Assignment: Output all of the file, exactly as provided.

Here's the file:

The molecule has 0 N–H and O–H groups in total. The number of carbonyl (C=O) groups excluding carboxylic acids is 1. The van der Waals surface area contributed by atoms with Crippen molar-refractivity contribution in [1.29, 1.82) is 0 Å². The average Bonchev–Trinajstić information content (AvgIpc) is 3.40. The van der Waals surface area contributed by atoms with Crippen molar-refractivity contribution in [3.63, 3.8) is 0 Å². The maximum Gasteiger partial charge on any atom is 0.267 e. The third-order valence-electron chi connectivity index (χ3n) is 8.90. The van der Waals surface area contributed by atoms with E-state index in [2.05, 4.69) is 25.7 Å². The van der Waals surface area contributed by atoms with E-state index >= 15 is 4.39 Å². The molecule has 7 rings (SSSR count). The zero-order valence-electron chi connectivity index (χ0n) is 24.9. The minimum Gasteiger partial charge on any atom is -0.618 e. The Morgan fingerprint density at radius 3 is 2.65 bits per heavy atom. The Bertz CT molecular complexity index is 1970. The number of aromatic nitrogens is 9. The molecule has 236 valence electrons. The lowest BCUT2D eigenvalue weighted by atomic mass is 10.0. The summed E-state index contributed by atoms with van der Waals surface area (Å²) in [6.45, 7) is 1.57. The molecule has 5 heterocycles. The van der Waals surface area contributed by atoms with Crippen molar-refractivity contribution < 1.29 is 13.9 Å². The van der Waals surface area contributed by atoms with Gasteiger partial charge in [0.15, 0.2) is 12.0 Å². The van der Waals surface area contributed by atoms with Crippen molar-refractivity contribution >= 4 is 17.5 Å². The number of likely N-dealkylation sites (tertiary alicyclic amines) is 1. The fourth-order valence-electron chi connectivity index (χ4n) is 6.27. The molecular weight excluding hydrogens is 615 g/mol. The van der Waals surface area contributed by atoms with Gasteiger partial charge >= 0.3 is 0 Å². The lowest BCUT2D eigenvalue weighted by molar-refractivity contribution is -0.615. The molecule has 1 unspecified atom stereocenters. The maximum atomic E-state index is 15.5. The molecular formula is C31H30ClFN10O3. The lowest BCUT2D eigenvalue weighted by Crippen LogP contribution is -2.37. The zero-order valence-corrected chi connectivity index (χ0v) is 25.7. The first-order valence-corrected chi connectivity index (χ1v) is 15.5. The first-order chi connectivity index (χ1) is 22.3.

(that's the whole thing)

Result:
The molecule has 0 N–H and O–H groups in total. The number of carbonyl (C=O) groups excluding carboxylic acids is 1. The van der Waals surface area contributed by atoms with Crippen molar-refractivity contribution in [1.29, 1.82) is 0 Å². The average Bonchev–Trinajstić information content (AvgIpc) is 3.40. The van der Waals surface area contributed by atoms with Crippen molar-refractivity contribution in [3.63, 3.8) is 0 Å². The maximum Gasteiger partial charge on any atom is 0.267 e. The third-order valence-electron chi connectivity index (χ3n) is 8.90. The van der Waals surface area contributed by atoms with E-state index in [2.05, 4.69) is 25.7 Å². The van der Waals surface area contributed by atoms with E-state index >= 15 is 4.39 Å². The molecule has 7 rings (SSSR count). The zero-order valence-electron chi connectivity index (χ0n) is 24.9. The minimum Gasteiger partial charge on any atom is -0.618 e. The Morgan fingerprint density at radius 3 is 2.65 bits per heavy atom. The Bertz CT molecular complexity index is 1970. The number of aromatic nitrogens is 9. The molecule has 236 valence electrons. The lowest BCUT2D eigenvalue weighted by atomic mass is 10.0. The summed E-state index contributed by atoms with van der Waals surface area (Å²) in [6.45, 7) is 1.57. The molecule has 5 heterocycles. The van der Waals surface area contributed by atoms with Crippen molar-refractivity contribution < 1.29 is 13.9 Å². The van der Waals surface area contributed by atoms with Gasteiger partial charge in [0.15, 0.2) is 12.0 Å². The van der Waals surface area contributed by atoms with Crippen molar-refractivity contribution >= 4 is 17.5 Å². The number of likely N-dealkylation sites (tertiary alicyclic amines) is 1. The fourth-order valence-electron chi connectivity index (χ4n) is 6.27. The molecular weight excluding hydrogens is 615 g/mol. The van der Waals surface area contributed by atoms with Gasteiger partial charge >= 0.3 is 0 Å². The lowest BCUT2D eigenvalue weighted by molar-refractivity contribution is -0.615. The molecule has 1 unspecified atom stereocenters. The maximum atomic E-state index is 15.5. The molecular formula is C31H30ClFN10O3. The lowest BCUT2D eigenvalue weighted by Crippen LogP contribution is -2.37. The zero-order valence-corrected chi connectivity index (χ0v) is 25.7. The first-order valence-corrected chi connectivity index (χ1v) is 15.5. The first-order chi connectivity index (χ1) is 22.3.